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  Afghan war faces flurry of setbacks as new U.S. military policy nears: WP
WASHINGTON, June 19 (INP) As American military officials complete plans that are likely to send several thousand additional U.S. troops to Afghanistan, a flurry of setbacks in the war have underscored both the imperative of action and the pitfalls of various approaches. Further complicating the picture are questions about how to deal with neighboring Pakistan and balance separate fights against Afghan and foreign-based insurgents, Washington Post said on Monday. In the latest attack Sunday morning, Taliban fighters stormed a police base in southeastern Paktia province after detonating a suicide car bomb outside. Almost every week seems to bring alarming and embarrassing developments that cast doubt on the ability of Afghan security forces to protect the public and make headway against the domestic Taliban insurgency and the more ruthless Islamic State. In eastern Nangahar province, Afghan and U.S. special operations forces have been waging a joint campaign against Islamic State fighters. But last week, in an equally dramatic response, hundreds of Islamic State fighters captured Tora Bora, the underground labyrinth that was once the redoubt of al-Qaeda leader Osama bin Laden. Underscoring the confused battlefield situation, it was the Taliban that Islamic State forces fought and drove out of the area. U.S. military officials have expressed growing concern about the war and urged that several thousand more U.S. troops be sent to shore up Afghan forces. Defense Secretary Jim Mattis, who was recently given authority by President Trump to set troop levels in the Afghan conflict, said last week that the United States is “not winning” in Afghanistan and that the Pentagon will present its strategy plan next month. “We will correct this as soon as possible,” he told the Senate Armed Services Committee. Afghan analysts and officials argue that the top U.S. priority should be pressing Pakistan to cease harboring anti-Afghan militants. A spokesman for the defense ministry said Sunday that the U.S. government needs to put “real pressure on Pakistan to make it drop its support for terrorists.” Atiqullah Amarkhel, a retired Afghan army general, said that the government is facing an agile guerrilla enemy and that United States needs to focus on cutting its “lines of supply and support and training” in Pakistan. Sending more U.S. troops, he added, will “give more ammunition” for insurgents to attract recruits among young and jobless Afghans. Mattis said the Pentagon plans to take a “regional approach” to the war and address “where this enemy is fighting from,” which is “not just Afghanistan.” Afghan officials have been more blunt, accusing Pakistan of harboring a violent Taliban branch called the Haqqani Network. At a conference this month, President Ashraf Ghani charged that Pakistan is waging an “undeclared war of aggression” on Afghanistan. Pakistan’s military commanders bristled at the “unwarranted accusations” and said Afghans should “look inward” to solve their insurgent problems. Some members of Congress and U.S. think tanks have urged the Trump administration to crack down heavily on Pakistan, a former Cold War ally and a major recipient of U.S. aid. Clearly worried, Pakistani officials have denounced recent terrorist attacks in Afghanistan and have strongly denied backing the Haqqani Network. But other voices have argued against putting excess pressure on Pakistan, saying it could risk political instability and religious unrest. Pakistan has suffered from years of militant attacks, most recently a spate of suicide bombings at Sufi shrines and other civilian targets in February. Secretary of State Rex Tillerson told a congressional hearing last week that the United States has “very complex relations” with Pakistan, but Rep. Dana Rohrabacher insisted that “if we don’t succeed in Afghanistan,” it is because of Pakistan’s military-run intelligence service. INP/AH/LK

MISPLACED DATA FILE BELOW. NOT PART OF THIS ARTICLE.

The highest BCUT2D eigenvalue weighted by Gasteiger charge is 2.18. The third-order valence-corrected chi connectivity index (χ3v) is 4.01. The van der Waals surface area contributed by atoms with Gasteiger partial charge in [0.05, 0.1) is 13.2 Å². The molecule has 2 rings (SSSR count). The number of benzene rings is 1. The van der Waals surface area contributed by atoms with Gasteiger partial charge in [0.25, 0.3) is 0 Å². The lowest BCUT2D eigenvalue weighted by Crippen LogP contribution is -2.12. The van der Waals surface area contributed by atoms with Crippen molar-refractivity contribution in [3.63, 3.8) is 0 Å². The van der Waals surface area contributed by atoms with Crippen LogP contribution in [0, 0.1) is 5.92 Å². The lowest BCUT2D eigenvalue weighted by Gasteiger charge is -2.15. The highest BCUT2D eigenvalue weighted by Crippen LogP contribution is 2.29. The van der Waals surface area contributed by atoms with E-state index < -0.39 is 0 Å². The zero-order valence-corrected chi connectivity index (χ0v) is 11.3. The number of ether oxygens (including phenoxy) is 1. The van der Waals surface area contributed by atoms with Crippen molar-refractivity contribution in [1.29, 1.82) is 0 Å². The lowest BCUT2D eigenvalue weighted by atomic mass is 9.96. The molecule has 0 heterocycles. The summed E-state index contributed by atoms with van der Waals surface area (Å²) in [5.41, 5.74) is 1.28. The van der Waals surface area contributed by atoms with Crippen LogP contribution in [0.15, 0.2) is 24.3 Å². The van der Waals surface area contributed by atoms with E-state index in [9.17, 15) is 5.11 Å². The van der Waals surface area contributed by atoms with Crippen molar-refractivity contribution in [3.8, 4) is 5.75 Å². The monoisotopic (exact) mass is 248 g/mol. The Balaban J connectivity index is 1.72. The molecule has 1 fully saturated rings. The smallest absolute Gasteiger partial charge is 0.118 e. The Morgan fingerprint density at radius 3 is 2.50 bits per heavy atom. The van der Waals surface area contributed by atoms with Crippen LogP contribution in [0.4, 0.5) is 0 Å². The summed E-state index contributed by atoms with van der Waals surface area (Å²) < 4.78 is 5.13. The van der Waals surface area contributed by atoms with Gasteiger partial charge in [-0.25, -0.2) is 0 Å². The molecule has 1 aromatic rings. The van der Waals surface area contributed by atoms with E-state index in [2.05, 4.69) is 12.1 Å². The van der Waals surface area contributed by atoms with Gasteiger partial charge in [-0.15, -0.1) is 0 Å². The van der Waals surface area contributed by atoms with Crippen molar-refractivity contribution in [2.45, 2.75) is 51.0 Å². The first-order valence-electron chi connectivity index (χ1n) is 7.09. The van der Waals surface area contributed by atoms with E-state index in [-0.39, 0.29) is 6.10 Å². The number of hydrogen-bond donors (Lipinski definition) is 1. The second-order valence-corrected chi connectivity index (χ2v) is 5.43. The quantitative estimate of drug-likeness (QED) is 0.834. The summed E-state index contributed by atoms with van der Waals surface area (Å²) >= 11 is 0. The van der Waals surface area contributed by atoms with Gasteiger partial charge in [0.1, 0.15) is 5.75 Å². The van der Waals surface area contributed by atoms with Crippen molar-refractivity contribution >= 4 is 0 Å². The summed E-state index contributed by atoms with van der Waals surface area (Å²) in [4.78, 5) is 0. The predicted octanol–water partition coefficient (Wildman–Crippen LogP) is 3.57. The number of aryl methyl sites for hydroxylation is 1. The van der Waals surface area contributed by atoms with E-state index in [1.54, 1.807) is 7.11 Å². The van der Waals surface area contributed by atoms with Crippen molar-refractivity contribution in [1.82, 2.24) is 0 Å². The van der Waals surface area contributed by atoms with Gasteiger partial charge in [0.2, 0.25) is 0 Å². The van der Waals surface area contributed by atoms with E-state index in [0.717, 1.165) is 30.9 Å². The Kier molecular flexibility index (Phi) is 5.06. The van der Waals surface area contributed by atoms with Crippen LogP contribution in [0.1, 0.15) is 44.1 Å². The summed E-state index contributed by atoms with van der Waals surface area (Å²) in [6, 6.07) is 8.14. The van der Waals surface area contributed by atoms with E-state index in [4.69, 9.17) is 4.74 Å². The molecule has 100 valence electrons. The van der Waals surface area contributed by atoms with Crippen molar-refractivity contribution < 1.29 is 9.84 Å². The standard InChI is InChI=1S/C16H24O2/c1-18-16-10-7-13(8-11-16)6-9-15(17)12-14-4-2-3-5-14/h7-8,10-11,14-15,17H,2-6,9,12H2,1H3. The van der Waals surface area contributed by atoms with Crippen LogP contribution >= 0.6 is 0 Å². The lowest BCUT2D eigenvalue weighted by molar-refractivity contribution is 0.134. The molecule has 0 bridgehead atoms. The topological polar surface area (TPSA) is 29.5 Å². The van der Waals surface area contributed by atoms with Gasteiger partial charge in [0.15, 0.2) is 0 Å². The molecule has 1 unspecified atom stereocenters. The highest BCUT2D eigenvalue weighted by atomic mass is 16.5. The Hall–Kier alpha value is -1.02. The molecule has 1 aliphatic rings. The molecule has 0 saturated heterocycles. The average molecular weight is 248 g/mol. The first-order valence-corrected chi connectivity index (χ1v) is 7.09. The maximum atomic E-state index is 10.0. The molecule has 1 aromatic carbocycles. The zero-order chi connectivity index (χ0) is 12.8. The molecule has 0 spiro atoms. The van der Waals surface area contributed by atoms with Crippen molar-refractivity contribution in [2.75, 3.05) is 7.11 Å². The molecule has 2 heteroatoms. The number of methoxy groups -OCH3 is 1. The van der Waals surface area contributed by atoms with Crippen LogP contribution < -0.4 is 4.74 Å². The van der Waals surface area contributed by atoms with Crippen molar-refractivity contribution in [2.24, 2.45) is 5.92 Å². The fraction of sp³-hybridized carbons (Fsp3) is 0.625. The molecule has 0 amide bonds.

Today's INP Pakistan Stories
PM cuts short Britain visit to return home today
News Image   LONDON, June 25 (INP): The Prime Minister Nawaz Sharif on Sunday cut short his visit to Britain to return home today.  The PM expressed remorse over the loss of precious lives after an oil tanker caught fire and subsequently exploded in Bahawalpur's Ahmedpur East town on Sunday morning to claim 148 lives. More
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Priorities and nature of ties with India, Pakistan different: White House
News Image   WASHINGTON, June 25 (INP) Asserting that the US' ties with India and Pakistan were not a 'zero-sum game', the White House has said that the Trump administration's priorities and the nature of relationship with India and Pakistan were different.More
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